[Rumsfeld added] that part of the problem is that the American news media have tended to emphasize the negative rather than the positive.Arrrgh. That part I bolded is just insane. Please explain to me how one soldier getting the Medal of Honor is a bigger story than a whole bunch of soldiers colluding to torture and humiliate Iraqi prisoners?
He said, for example, that more media attention was given to U.S. soldiers' abuse of Iraqi prisoners at Abu Ghraib than to the fact that Sgt. 1st Class Paul Ray Smith received the Medal of Honor.
He did acknowledge that the U.S. military has its own ''bad actors -- the ones who dominate the headlines today -- who don't live up to the standards of the oath and of our country.'' But he added that they are a small percentage of the hundreds of thousands of troops who have served in Iraq and Afghanistan.
Just how much coverage can you give a Medal of Honor story? It is by its nature very limited in scope, with no conspiracy or chain of command to unravel, no legal repercussions to address, no ethical dimensions to analyze. "Sgt. Smith performed this act of heroism and got a medal, The End." I don't mean to denigrate Sgt. Smith's service, I'm just trying to point out that it's a pretty simple, straightforward formula.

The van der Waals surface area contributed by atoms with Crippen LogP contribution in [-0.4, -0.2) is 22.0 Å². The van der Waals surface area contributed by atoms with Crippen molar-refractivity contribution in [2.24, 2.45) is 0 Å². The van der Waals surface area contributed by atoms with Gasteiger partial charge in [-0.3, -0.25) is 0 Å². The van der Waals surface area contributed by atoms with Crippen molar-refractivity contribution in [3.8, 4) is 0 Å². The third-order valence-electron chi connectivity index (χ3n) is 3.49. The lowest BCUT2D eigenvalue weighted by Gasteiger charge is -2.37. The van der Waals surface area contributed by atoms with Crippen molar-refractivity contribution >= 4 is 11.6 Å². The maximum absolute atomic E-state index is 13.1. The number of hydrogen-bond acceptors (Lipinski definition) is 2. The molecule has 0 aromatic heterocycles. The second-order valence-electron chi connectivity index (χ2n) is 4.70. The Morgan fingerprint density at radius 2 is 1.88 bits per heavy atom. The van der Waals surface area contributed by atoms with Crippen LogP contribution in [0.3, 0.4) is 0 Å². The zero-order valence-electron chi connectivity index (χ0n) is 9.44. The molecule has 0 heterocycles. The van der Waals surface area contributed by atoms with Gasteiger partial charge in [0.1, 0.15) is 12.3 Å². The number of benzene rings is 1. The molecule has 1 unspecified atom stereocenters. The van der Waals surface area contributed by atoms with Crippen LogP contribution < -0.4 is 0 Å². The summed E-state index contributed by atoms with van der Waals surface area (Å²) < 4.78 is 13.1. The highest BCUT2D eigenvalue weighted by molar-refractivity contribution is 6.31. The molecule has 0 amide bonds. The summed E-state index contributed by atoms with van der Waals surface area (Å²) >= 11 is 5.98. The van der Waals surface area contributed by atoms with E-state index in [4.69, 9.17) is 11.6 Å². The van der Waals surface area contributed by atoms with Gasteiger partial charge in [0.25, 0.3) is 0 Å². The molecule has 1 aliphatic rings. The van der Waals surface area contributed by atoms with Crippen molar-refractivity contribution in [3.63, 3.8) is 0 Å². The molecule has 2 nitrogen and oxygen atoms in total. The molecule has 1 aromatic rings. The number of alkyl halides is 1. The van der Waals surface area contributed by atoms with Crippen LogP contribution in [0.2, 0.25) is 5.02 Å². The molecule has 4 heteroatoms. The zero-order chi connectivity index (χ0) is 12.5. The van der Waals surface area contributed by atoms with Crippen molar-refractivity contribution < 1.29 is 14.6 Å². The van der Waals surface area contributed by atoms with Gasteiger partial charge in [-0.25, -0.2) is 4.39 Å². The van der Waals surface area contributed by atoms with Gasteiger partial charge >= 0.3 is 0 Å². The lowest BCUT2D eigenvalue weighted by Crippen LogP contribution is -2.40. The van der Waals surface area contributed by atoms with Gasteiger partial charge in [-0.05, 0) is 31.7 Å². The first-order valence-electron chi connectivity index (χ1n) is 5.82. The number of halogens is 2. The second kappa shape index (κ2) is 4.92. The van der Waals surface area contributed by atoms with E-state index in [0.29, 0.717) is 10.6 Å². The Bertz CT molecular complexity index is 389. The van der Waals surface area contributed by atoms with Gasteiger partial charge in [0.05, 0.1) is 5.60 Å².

As for that last paragraph, well, the bad actors in any group will always dominate the headlines. I never hear Rummy complaining about how the media never talks about all the good Muslims (aside from the administration's pets in Iraq and Afghanistan, of course). What's significant is what those in charge do about their own bad actors, and in BushCo's case, the answer is as little as possible. They refuse to take any responsibility for enabling them, failing to hold them accountable, or lowering Army standards to the point where they're actively recruiting them.
Remember, for the Republicans, failure and criminality are never the problem; reporting on failure and criminality is. And you know what? Rummy and Bushie are getting off easy.